It’s true that there are similarities. Umpires have always been considered authority figures, like judges. Both are subject to a lot of scrutiny, and we do what we think is right by rule and tradition. Umpiring is a special calling and a learned skill that requires extraordinary mental toughness. When you put on your uniform, you are supposed to leave all your subjective feelings in that dressing room. Personal integrity and respect for the game are at stake.

I’ve seen similar said about judges when they put on their robes.. But even the simple “calling balls and strikes” level of analogy lacks subtlety:

Seeing the televised rectangle that allegedly represents the strike zone, you might surmise that any 3-year-old should be able to tell whether that little white sphere is in or out of that box. Replay has reinforced the feeling that it’s simple and obvious.

Yet there are many intangibles when it comes to calling balls and strikes. What the umpire’s actually doing is gauging a baseball’s relative position as it travels 95 miles an hour into a three-dimensional area. You’re judging a pitch as it leaves the pitcher’s hand and goes to the catcher’s mitt in less than half a second.

Getting into greater finesse:

For example, the rule book states that a runner must avoid a fielder in the act of fielding a batted ball. If you collided with a shortstop who was bent over in the act of fielding a ground ball, you would be guilty of interference. But if the shortstop had completed the act of fielding and was attempting to tag you when the collision occurred, there would be no penalty. Among elite athletes, this all happens in milliseconds, and to the untrained eye, the plays look the same — both violent collisions with the ball on the ground. This requires an interpretation of when one act ended and another began, and whose rights are in effect. This is a judgment call.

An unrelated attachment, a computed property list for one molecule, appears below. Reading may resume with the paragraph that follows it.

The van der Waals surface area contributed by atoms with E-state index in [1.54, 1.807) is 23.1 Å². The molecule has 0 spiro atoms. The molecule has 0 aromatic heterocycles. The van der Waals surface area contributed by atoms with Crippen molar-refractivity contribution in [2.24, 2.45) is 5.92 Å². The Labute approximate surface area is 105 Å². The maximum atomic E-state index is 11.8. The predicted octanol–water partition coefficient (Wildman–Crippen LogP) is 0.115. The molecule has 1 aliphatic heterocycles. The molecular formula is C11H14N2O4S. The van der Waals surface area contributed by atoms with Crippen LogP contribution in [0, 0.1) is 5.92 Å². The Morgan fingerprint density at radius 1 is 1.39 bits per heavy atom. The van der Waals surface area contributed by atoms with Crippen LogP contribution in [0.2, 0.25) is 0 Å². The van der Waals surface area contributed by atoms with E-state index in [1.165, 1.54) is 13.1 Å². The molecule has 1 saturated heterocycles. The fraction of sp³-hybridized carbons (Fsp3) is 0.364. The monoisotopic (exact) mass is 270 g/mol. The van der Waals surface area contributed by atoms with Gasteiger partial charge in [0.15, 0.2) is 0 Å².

Interesting final sentence, that.

Okay, it would be neat if an appellate or superior court judge could write a similar piece on the niceties of judicial judgment..

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Umpires and referees..

I’ve always tended to think of umpires as the cricket equivalents of referees, and referees as the soccer equivalents of umpires, but what do I know?

Chair Umpire Carlos Ramos arguably interfered in the match, bringing both repeated champion Serena Williams and first-time winner Naomi Osaka to tears.

Match Referee Brian Earley holds his fists in, exemplifying both the passion and restraint in play in the US Open final

In the Serena Williams objection to penalties allotted her during the second set of her finals match with Japan’s young winner Naomi Osaka, I’ve learned today that in tennis, the umpire, usually seated in a high chair at center court makes unassailable rulings of fact, while the referee can overrule him in matters of tennis law — effectively making the umpire analogous to the jury, and the referee to the judge, in a trial by jury.

And thus the analogical web widens..

Sunday surprise 2, for Sally B, poetic afflatus

Monday, September 3rd, 2018

[ by Charles Cameron — a romantic attribute of poets, close to the holy spirit ]
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Poetic afflatus is the term for a private wind of inspiration which follows a poet around — on fortunate days. That photo of Donald Hall which Sally Benzon so much admired, I believe illustrates the afflatus — Hall has allowed his hair to stray wherever the whim of wind may take it, while the urbane Obama has curated his to stay close to the skull in all weathers — a remarkable juncture of opposites.

Here, then, for Sally B and all, is the only example I know of, presenting that private wind in a motion picture — here surrounding the person of Richard Burton, ruffling his hair and scarf while all else in the room is still — in an unforgettable clip from Christian Marquand‘s 1968 film Candy, itself a loose (not to say libertine) update of Candide: